Motivated by my fascination with history, I arrived in Japan with little more than the inside knowledge I had picked up from the writings of Ernest Satow, a British diplomat who lived in Japan over 100 years ago, and Bassui, a 14th century Zen monk. So much of the visual landscape has changed since their time.
I was on my way to Kamakura as I knew Bassui had visited the temples Enkakuji and Kenchoji in Kita Kamakura. On the 30-minute journey from Yokohama I felt a sense of excitement, much like Satow journeying into the interior of Japan. The Yokosuka Line snaked its way around high rises hugging Yokohama Bay. I caught a glimpse of the Bluff, the section of Yokohama that foreigners were allowed to live in during Satow’s time, and where the foreigners’ cemetery is found.
In Satow’s time, foreigners had to abide by the Treaty of Limits, not allowed to venture more than 25 miles inland from Yokohama, unless special permission had been granted. All the main roads had strictly guarded barriers, where travellers had to show their travel permits. All pedestrians had the added burden of having to kneel down in the street when a person of high rank passed by.
Arriving at Kenchoji, I walked past huge mediation halls, marvelling at the overwhelming serenity of the location. Just beyond, hundreds of uneven stone steps led me to the Ten En walking course, which trailed all the way around the surrounding hills of Kamakura. I stopped and looked behind me to contemplate the height I had climbed.
A Buddhist monk, hidden down below in the grounds of the temple, began reciting sutras. The sound and view I was now looking down on would not have changed in hundreds of years. Satow and Bassui would no doubt have witnessed this very same scene. I felt blessed, being part of something so fleeting and at the same time eternal. Blessed to be alive. Blessed to be there at that moment in time. I recalled Bassui writing, “Even 1000 years of reading sutras is not equal to a moment of seeing into your own nature.”
Keeping to my original schedule, I made my way across Kamakura to the great Buddha, where a small collection of women caught my attention. They would read sutras beside the Buddha, then walk to face the statue and sit down, bringing their hands together in front of their faces, fingers pointing upwards, to pray. I was witnessing a scene that had taken place at this very site for hundreds of years.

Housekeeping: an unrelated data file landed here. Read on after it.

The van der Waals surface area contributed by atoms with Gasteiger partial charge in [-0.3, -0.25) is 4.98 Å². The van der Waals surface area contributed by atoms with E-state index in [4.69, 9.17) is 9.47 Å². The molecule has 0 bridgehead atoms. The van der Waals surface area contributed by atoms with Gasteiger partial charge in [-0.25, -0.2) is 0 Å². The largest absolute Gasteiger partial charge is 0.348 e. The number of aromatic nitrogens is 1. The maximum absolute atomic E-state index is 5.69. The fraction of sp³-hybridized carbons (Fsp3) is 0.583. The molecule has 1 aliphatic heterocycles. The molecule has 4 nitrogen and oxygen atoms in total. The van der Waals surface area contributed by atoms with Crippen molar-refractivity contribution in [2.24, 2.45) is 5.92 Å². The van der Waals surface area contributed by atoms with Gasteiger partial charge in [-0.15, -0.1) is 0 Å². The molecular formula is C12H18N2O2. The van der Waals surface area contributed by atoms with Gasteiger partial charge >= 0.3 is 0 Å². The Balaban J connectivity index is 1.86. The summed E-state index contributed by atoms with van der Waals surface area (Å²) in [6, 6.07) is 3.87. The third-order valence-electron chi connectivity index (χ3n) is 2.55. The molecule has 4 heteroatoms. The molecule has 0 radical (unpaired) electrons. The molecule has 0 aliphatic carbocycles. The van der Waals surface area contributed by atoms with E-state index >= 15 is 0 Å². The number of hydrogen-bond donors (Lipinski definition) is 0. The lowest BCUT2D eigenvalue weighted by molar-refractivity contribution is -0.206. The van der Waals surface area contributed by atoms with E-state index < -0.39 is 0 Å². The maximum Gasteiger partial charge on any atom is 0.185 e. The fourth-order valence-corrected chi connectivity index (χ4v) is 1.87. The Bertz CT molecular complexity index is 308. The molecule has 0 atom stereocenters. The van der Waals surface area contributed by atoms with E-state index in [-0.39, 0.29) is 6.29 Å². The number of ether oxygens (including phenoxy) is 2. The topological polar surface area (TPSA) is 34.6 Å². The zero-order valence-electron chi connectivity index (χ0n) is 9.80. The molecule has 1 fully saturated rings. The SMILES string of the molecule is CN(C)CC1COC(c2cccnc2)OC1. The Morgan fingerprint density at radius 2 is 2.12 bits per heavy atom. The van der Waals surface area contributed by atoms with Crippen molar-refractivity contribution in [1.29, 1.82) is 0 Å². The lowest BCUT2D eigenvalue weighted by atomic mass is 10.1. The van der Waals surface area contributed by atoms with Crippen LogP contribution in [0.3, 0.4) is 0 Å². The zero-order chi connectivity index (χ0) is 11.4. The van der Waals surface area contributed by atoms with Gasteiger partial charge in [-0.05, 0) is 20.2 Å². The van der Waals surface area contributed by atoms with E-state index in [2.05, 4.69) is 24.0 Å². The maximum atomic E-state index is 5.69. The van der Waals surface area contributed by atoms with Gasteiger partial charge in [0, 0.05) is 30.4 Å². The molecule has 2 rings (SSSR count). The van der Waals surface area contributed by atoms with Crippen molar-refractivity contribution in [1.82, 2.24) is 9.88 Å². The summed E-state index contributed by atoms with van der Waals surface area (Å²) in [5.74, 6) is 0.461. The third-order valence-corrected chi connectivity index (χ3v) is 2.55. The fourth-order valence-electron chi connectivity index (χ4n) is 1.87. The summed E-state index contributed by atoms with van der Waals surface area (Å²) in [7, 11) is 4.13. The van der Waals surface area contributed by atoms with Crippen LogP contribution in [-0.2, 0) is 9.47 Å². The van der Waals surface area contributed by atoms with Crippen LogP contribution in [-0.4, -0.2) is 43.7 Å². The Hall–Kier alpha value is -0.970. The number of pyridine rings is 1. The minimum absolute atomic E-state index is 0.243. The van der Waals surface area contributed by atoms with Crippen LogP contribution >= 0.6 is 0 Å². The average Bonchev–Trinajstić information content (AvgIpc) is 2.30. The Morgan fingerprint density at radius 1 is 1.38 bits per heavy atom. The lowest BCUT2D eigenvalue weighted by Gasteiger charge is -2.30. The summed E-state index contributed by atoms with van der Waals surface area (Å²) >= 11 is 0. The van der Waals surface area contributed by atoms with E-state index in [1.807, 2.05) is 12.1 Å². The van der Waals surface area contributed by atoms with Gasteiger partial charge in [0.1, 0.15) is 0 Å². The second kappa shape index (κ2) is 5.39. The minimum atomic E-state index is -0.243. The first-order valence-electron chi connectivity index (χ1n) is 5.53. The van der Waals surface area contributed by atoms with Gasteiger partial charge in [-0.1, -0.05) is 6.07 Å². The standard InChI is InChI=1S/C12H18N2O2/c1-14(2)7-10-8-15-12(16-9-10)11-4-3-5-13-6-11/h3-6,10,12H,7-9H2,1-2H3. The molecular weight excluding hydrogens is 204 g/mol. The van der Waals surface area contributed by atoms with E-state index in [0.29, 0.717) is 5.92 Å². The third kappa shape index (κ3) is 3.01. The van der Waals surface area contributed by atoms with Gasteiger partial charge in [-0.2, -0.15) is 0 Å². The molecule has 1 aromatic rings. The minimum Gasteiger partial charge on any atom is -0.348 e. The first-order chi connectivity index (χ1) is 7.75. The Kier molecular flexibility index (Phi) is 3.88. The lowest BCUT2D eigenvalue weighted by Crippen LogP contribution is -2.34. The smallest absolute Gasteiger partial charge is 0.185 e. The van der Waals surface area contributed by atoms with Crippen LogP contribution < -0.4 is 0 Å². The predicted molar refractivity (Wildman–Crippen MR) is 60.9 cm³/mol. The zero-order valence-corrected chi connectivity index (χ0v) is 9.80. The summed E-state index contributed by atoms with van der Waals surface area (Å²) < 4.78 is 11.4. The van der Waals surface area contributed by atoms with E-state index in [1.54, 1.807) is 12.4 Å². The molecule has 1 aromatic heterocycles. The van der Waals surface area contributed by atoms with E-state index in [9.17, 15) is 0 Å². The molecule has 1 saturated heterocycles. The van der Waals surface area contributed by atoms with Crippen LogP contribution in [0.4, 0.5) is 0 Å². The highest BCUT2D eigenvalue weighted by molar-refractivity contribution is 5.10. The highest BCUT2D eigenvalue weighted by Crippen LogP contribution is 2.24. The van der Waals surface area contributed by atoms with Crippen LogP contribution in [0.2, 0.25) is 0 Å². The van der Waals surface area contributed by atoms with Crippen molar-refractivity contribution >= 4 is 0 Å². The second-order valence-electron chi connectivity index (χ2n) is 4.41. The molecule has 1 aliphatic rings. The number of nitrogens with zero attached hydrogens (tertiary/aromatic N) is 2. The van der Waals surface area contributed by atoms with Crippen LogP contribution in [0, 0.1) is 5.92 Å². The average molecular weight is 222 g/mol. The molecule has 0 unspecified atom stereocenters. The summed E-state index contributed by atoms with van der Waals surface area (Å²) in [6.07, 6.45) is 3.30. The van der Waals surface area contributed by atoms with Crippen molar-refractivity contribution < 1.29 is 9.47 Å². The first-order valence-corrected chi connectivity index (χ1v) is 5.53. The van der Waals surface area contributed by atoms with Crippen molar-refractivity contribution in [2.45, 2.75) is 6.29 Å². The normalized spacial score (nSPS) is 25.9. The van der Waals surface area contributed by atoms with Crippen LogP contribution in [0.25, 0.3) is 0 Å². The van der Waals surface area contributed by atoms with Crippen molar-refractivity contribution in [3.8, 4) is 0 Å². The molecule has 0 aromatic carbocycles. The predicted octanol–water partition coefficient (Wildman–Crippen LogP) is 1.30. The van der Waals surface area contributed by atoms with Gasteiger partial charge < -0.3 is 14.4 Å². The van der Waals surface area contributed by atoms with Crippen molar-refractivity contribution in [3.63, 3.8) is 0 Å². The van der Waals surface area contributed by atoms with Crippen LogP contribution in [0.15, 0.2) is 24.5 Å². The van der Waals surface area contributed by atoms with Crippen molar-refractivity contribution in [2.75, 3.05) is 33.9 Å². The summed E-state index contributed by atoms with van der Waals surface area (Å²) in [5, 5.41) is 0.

My walk from the great Buddha to Hachiman shrine was dedicated to the memory of Major Baldwin, an acquaintance of Ernest Satow. Baldwin was murdered whilst taking the very same walk from the giant Buddha to Hachiman Shrine. The reasons for his murder were never fully established, the killers never found, but at the time, gangs of ronin (vagrant samurai) wanted ‘the foreign barbarians’ expelled from the sacred soil of Japan, unused as they were to seeing foreigners walking their sacred land. The 1860s witnessed a series of murders of foreigners in Yokohama by Japanese, many of whom swore no regret for the killings. They believed the true spirit of being Japanese meant they had a duty to kill as many foreigners as they could. Even the leaders in Japan regarded foreign dignitaries as a necessary evil to be endured, but not really welcomed.
Yet now I walked with ease, feeling completely safe along the tree-lined streets of Kamakura. On the main boulevard towards Hachiman-Gu, I entered a traditional Japanese cake shop which displayed all manner of colors, made from red kidney beans, in glass cases. I pointed to the cakes I wanted, “Kore onegaishimasu.” The shop assistant placed each cake into a tiny box, then wrapped the box in beautiful flower-printed paper and with admirable, delicate skill secured the wrapping with a ribbon. I gave her my payment. She placed my change on a tray, then held the box with both hands in front of her, for me to take.
It was only as I took the box that her eyes lifted for a brief few seconds to connect with mine. I thanked her and felt as though I needed to sit down. I was so taken aback with the otherworldliness of the transaction I had just been a part of, once again reminded of Ernest Satow. He remarked that when he was walking the streets of Japan, he would be followed by immense crowds examining his clothes. From his encounters in the streets of Japan, Satow’s heart warmed more and more to the gentle, warm, quiet civility of the people.
History still lives in Japan. Connecting to that history makes for an intoxicating journey.